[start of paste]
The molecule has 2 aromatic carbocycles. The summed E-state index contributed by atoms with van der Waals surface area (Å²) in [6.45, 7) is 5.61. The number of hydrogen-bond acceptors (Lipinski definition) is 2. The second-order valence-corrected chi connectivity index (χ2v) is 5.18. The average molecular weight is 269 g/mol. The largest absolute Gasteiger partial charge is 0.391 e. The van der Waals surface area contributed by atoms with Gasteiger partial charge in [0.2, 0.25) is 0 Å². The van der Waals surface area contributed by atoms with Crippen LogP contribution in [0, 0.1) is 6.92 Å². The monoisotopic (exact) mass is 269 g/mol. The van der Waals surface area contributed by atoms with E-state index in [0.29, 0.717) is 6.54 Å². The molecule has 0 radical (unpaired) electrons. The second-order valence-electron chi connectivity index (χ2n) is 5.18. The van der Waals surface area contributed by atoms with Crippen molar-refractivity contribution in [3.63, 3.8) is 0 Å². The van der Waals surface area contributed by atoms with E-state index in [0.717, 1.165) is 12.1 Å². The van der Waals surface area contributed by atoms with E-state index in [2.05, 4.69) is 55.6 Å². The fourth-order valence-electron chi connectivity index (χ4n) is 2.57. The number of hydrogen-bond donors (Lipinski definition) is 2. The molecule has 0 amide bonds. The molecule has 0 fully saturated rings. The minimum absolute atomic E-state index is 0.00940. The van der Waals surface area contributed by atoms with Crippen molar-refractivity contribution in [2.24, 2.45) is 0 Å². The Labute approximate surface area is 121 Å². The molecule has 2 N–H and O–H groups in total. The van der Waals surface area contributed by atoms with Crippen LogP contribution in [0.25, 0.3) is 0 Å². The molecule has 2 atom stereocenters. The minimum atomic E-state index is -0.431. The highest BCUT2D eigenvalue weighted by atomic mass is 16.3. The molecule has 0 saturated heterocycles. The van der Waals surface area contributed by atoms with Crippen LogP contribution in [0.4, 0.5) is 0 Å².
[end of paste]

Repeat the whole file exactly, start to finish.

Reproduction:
The molecule has 2 aromatic carbocycles. The summed E-state index contributed by atoms with van der Waals surface area (Å²) in [6.45, 7) is 5.61. The number of hydrogen-bond acceptors (Lipinski definition) is 2. The second-order valence-corrected chi connectivity index (χ2v) is 5.18. The average molecular weight is 269 g/mol. The largest absolute Gasteiger partial charge is 0.391 e. The van der Waals surface area contributed by atoms with Gasteiger partial charge in [0.2, 0.25) is 0 Å². The van der Waals surface area contributed by atoms with Crippen LogP contribution in [0, 0.1) is 6.92 Å². The monoisotopic (exact) mass is 269 g/mol. The van der Waals surface area contributed by atoms with E-state index in [0.29, 0.717) is 6.54 Å². The molecule has 0 radical (unpaired) electrons. The second-order valence-electron chi connectivity index (χ2n) is 5.18. The van der Waals surface area contributed by atoms with Crippen molar-refractivity contribution in [3.63, 3.8) is 0 Å². The van der Waals surface area contributed by atoms with E-state index in [0.717, 1.165) is 12.1 Å². The van der Waals surface area contributed by atoms with E-state index in [2.05, 4.69) is 55.6 Å². The fourth-order valence-electron chi connectivity index (χ4n) is 2.57. The number of hydrogen-bond donors (Lipinski definition) is 2. The molecule has 0 amide bonds. The molecule has 0 fully saturated rings. The minimum absolute atomic E-state index is 0.00940. The van der Waals surface area contributed by atoms with Crippen molar-refractivity contribution in [2.24, 2.45) is 0 Å². The Labute approximate surface area is 121 Å². The molecule has 2 N–H and O–H groups in total. The van der Waals surface area contributed by atoms with Crippen LogP contribution in [0.25, 0.3) is 0 Å². The molecule has 2 atom stereocenters. The minimum atomic E-state index is -0.431. The highest BCUT2D eigenvalue weighted by atomic mass is 16.3. The molecule has 0 saturated heterocycles. The van der Waals surface area contributed by atoms with Crippen LogP contribution in [0.4, 0.5) is 0 Å².